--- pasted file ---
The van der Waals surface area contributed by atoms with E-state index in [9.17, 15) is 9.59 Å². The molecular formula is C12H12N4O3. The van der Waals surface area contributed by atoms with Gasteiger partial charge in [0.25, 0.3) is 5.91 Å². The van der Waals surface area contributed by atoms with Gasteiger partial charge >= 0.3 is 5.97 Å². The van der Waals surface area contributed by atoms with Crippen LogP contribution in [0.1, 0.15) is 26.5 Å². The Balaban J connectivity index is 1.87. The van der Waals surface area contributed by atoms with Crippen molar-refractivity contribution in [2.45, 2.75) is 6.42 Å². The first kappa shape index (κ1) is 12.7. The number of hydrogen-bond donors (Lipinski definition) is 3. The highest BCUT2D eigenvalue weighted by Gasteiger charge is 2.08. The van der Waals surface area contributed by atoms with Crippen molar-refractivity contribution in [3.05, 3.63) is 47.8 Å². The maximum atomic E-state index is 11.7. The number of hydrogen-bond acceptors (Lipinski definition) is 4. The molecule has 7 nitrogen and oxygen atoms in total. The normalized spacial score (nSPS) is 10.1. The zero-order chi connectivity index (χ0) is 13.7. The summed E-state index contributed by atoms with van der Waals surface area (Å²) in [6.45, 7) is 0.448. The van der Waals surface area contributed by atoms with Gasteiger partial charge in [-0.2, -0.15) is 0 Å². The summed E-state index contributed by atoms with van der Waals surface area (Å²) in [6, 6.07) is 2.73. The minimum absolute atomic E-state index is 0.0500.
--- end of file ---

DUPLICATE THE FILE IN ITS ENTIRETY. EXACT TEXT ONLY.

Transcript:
The van der Waals surface area contributed by atoms with E-state index in [9.17, 15) is 9.59 Å². The molecular formula is C12H12N4O3. The van der Waals surface area contributed by atoms with Gasteiger partial charge in [0.25, 0.3) is 5.91 Å². The van der Waals surface area contributed by atoms with Gasteiger partial charge >= 0.3 is 5.97 Å². The van der Waals surface area contributed by atoms with Crippen LogP contribution in [0.1, 0.15) is 26.5 Å². The Balaban J connectivity index is 1.87. The van der Waals surface area contributed by atoms with Crippen molar-refractivity contribution in [2.45, 2.75) is 6.42 Å². The first kappa shape index (κ1) is 12.7. The number of hydrogen-bond donors (Lipinski definition) is 3. The highest BCUT2D eigenvalue weighted by Gasteiger charge is 2.08. The van der Waals surface area contributed by atoms with Crippen molar-refractivity contribution in [3.05, 3.63) is 47.8 Å². The maximum atomic E-state index is 11.7. The number of hydrogen-bond acceptors (Lipinski definition) is 4. The molecule has 7 nitrogen and oxygen atoms in total. The normalized spacial score (nSPS) is 10.1. The zero-order chi connectivity index (χ0) is 13.7. The summed E-state index contributed by atoms with van der Waals surface area (Å²) in [6.45, 7) is 0.448. The van der Waals surface area contributed by atoms with Gasteiger partial charge in [-0.2, -0.15) is 0 Å². The summed E-state index contributed by atoms with van der Waals surface area (Å²) in [6, 6.07) is 2.73. The minimum absolute atomic E-state index is 0.0500.